In October of 2004, I went to Berlin, Germany for a very unusual business trip. Although the work on this trip has been one of the highlights of my professional career, this page is one about visiting Berlin as a tourist and less about what I did there. So there’ll be patches missing out of days, but
hopefully you can still enjoy it. These are collected messages sent back to friends from abroad.
On the road through the countryside of Bad-Saarow.
The flight to Berlin started at the brand new Toronto airport terminal, where I boarded an Air Canada Boeing 747 at the temporary in-field terminal. There’s a certain game of anticipation when I get on an airplane, which is to hope no one will sit down in the seat next to me until the gate is pulled away and the airplane beings pushback. On a previous trip to Europe in 2001, I sat down in a section of three seats and by Halifax, I had the entire bench to myself. That’s the only time I’ve ever slept on a plane without waking up periodically. This time, the seat between another passenger and myself was spare.
As the sun set on the horizon, I sat eating ice cream through turbulence at 30,000 feet. No one paid attention to the buffeting of the airplane except for fearing the ice cream might drip. A seven hour trip lay ahead, where I tried to sleep in various poses that did not yield any rest. We landed at Frankfurt and soon, walked into passport control. I’m always a little wary of passport control, because they seem very strict. Fortunately, a friendly woman checked my papers and waved me through.
After passport control, I got to the next gate, which was full of business travelers on their way to Berlin. Though the corporate booking service had booked me on a business flight for the short one hour leg as a last resort, I distinctly felt I was out of place with other business travelers. In Germany, it seems business travelers all wear suits, men and women alike. I have never seen a more crisp and handsome set of people waiting for a flight. They’re the kind of people you imagine reading the Financial Times or using Blackberries. Speaking of that, I was warned ahead of time not to bring my Blackberry, because our CDMA 1X models from Mobility don’t work in GSM laden Europe. I ended up carrying it with me so I could do some emails and calls at Pearson before I took off, and now I had a brick tied to my waist: The Blackberry showed absolutely no signal, which was a very strange feeling.
The gate attendant wore a snappy hat and had unusually bright blue eyes, her face decorated with glitter as if she had just stepped out of a rave. Also at the gate was a distressed American girl who looked like she was thumbing her way across the continent.
The Lufthansa A300-600, inscribed with the name Witten on its nose (presumably a city in Germany), took us from Frankfurt to Berlin, and was decorated in a very stylish all grey interior with yellow accents such as pinstriping on the seats. It had this distinctly European industrial feel to it, the kind of styling that made it look like a pneumatic controller, tomography machine or expensive set of technical pens. I spoke to the man sitting next to me, who worked in aviation finance. He told me he had the chance to move to Canada many years ago, but didn’t take up the offer.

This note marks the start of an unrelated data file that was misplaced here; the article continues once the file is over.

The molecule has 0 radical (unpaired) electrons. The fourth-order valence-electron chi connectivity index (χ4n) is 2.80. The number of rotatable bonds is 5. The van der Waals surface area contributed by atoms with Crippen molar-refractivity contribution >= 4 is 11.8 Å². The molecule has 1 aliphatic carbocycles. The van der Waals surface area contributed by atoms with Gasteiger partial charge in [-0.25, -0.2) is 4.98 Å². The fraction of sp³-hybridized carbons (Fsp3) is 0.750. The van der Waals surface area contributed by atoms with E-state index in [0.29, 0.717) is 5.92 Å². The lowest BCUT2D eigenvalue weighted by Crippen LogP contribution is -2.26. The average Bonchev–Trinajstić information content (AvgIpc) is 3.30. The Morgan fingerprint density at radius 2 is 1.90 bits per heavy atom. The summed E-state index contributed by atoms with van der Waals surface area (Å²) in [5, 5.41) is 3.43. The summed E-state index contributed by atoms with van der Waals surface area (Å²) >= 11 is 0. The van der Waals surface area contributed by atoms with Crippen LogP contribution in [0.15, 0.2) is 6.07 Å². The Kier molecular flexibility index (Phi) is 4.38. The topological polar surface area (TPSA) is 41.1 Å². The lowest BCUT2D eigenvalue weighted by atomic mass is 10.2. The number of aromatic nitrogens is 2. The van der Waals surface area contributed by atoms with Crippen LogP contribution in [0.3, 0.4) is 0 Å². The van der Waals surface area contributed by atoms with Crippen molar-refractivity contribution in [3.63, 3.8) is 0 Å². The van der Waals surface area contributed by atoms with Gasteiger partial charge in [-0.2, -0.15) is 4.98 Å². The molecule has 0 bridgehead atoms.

An Airbus parked at the gates of Berlin Tegel, straight out of the late 80’s.
Berlin-Tegel has a very unusual colour scheme of red and grey, and it has a certain late 70’s to early 80’s industrial design that evokes High Tech architecture with rectangular space-portal like windows that have rounded corners. I felt we all should be listening to Jan Hammer and wearing legwarmers and shoulder pads as I walked through the hallways of this airport.
The rental car was already chosen by the corporate travel office, primarily based on whatever had an automatic transmission. The request of an intermediate car with automatic gets you a Ford Taurus or Chevy Impala in the States. You get an Audi A6 3.0L TDI Quattro here in Germany. It is roughly the same size my NA Accord, but obviously much more luxurious in execution, which I guess all mid sized cars are in Europe.
Luckily for me and innocent bystanders, the vehicle came with an onboard navigation system. Previous to this, my experience with navigation consisted of my shuffling CAA Triptik maps to my irate father while driving across South Dakota, or three Lego nerds playing with MapPoint on a laptop and a GPS receiver traversing the Potomac five times in search of George Mason University. Now, I’m no stranger to any of the technologies in a navigation system, it’s just I’ve never had the pleasure of using one in a vehicle which came stock factory OEM.
The first task was to find where the map DVD went into. The clerk at the rental desk, after trying repeatedly to find the word “trunk” in English (which apparently is not “bumper”), told me I would see a “little box” which the disc would go into. Opening the trunk yielded no clues, as the space was completely smooth with grey felt. No crevice was apparent in the cabin either. Determined not to be the idiot who couldn’t find the NAVI DVD reader, I started opening compartments in the trunk, hoping next to the spare or jack would be the reader. Thankfully, I managed to find it with a few minutes, but not until the next challenge arose: The car, being in Berlin, spoke German. Since all the German I know comes from Simpsons episodes or Acura commercials, my first task was to switch the system to English.